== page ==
More on Meledandri from 2010:
Originally Posted by clintonf
Hi all, I recently came across a "new" Ralph Lauren SC which has a four button fastening.
I've seen 4 button jackets before and I'm not really impressed with them.
However, this one has me in two minds. Therefore, I'd like to throw it to the "Dogs" and let them rip into it. In other words, I would appreciate any comments that you may have on the 4 button thing.
I'm not doing a poll, but I would value thoughts.
Does it look stupid? Not too bad? Great?
The late and sainted Roland Meledandri, a major influence in high-end menswear in the 70s
till his untimely death, wore four button suits during the Ivy League style era in the late
'50s -60s. At the time he worked at the pioneering clothiers, Calsual Aire and Men's Town
and Country in Greenwich Village and later the East Side, where the merchandise pushed
the "Ivy" envelope. He also sported a magnificent handle bar mustache. I had one of his
tweed suits. It only had three buttons.
From Film Noir Buff 4/6/06
Index Â» The Wardrobe Â» R Meledandri
#26 2006-06-04 15:07:12
Re: R Meledandri
in a nutshell:
My father started in men's clothing at a store called Casual Aire (I believe it was spelled with an "e") where he met my uncle; Joseph Levine. Together they started Men's Town and Country (which was in the 50's, I think on 3rd Ave; the shot of Marilyn Monroe over the subway grate with her skirt blowing up was in front of the store). My father left there to start R. Meledandri Inc. at 74 East 56th St. (early '60's); a full service men's retail establishment with a custom tailoring department. Most of his merchandise was made in Italy and my father (and mother) used to go to the factories where he would have input into the designs made specifically for him. I would risk saying that in reaction to the prevailing "Brooks Brothers" sensibility he was responsible for bringing elegance and flair back into American men's fashion; he widened lapels, raised the armholes, nipped the waist and flared the skirt. He brought both the influence of Italian tailoring and the British hacking jacket into his designs. Cuffs, collars and ties also went wide, and he introduced a range of colors and textures that were previously unavailable to the American male.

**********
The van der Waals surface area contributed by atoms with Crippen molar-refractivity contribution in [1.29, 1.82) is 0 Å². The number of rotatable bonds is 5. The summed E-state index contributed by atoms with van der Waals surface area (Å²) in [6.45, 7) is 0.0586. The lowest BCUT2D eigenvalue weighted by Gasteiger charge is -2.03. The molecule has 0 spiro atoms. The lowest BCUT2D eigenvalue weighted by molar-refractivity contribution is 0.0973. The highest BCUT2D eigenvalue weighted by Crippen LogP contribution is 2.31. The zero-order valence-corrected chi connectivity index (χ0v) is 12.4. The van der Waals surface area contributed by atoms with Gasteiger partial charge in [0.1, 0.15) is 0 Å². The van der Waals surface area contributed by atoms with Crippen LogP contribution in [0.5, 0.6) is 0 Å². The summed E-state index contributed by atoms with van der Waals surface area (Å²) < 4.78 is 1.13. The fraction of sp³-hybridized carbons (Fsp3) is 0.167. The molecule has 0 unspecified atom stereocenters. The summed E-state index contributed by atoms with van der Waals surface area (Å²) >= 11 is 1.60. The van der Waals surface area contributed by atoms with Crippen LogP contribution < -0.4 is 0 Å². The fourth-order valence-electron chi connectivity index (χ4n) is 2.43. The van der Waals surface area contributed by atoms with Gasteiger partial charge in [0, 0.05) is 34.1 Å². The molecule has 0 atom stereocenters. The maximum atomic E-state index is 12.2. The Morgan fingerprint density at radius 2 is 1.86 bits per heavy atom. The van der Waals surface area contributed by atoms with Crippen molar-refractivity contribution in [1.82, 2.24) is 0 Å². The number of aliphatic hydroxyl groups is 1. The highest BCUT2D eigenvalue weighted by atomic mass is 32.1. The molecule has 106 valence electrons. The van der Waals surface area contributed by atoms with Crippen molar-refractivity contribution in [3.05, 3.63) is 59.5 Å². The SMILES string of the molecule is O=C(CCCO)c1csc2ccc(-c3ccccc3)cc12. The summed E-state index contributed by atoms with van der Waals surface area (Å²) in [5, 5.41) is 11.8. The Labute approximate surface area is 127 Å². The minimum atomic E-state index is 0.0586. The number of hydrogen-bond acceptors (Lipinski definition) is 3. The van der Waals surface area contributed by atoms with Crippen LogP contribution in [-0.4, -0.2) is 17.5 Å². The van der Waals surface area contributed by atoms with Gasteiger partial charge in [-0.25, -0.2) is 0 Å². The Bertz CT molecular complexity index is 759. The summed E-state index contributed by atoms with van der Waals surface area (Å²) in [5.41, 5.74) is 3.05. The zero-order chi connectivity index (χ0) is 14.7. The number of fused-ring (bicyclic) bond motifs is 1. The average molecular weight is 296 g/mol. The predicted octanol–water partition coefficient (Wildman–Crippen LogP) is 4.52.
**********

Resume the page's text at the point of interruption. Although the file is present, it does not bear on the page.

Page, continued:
Of course anyone with an artistic eye and a flair for clothes would be attracted to the "Meledandri" look and his clientele included fashion photographers, advertising directors, etc; the people who dictate what the world sees when it comes to style. He was also an extremely charismatic person, when I was photographing his friends and clients, so many of them referred to him as "one of my closest friends". As I said earlier, his store became a kind of salon, a hang out and one his name synonymous with elegance and success (as when the phrase "the men in their Meledandri suits" was used to describe a certain sector of hip NY in the book "Edie")
Over the years he also developed a wholesale division and had departments at both Barney's and Bloomingdales as well as other fine department stores across the country. But he was primarily known for the exquisite design and quality of his custom tailoring department. When he died from a massive and sudden heart attack in 1980 at 51 (quite unexpected as he was extremely fit, a runner and watching his heart) he was in the process of closing "R. Meledandri Inc." and had finally run the first sale in the history of the store. He was a man of impeccable taste, an artist who expressed his vision through clothes.
Last edited by neene (2006-06-04 15:09:50)